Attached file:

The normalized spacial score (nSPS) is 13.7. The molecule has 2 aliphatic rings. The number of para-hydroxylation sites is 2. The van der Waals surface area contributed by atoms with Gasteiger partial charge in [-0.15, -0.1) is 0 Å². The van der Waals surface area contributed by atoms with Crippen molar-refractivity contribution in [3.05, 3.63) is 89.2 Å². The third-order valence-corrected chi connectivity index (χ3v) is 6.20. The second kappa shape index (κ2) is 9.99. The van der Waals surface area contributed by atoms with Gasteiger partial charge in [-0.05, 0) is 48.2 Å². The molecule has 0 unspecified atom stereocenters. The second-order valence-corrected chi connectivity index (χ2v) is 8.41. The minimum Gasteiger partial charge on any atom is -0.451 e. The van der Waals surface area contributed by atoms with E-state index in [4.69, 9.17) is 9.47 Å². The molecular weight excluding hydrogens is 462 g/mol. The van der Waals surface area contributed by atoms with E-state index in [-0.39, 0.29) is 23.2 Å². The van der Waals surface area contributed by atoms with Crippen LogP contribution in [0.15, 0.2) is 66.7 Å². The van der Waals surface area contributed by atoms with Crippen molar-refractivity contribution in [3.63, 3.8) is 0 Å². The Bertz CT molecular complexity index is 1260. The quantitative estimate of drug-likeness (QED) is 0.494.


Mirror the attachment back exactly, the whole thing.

The normalized spacial score (nSPS) is 13.7. The molecule has 2 aliphatic rings. The number of para-hydroxylation sites is 2. The van der Waals surface area contributed by atoms with Gasteiger partial charge in [-0.15, -0.1) is 0 Å². The van der Waals surface area contributed by atoms with Crippen molar-refractivity contribution in [3.05, 3.63) is 89.2 Å². The third-order valence-corrected chi connectivity index (χ3v) is 6.20. The second kappa shape index (κ2) is 9.99. The van der Waals surface area contributed by atoms with Gasteiger partial charge in [-0.05, 0) is 48.2 Å². The molecule has 0 unspecified atom stereocenters. The second-order valence-corrected chi connectivity index (χ2v) is 8.41. The minimum Gasteiger partial charge on any atom is -0.451 e. The van der Waals surface area contributed by atoms with E-state index in [4.69, 9.17) is 9.47 Å². The molecular weight excluding hydrogens is 462 g/mol. The van der Waals surface area contributed by atoms with E-state index in [-0.39, 0.29) is 23.2 Å². The van der Waals surface area contributed by atoms with Crippen LogP contribution in [0.15, 0.2) is 66.7 Å². The van der Waals surface area contributed by atoms with Crippen molar-refractivity contribution in [3.63, 3.8) is 0 Å². The Bertz CT molecular complexity index is 1260. The quantitative estimate of drug-likeness (QED) is 0.494.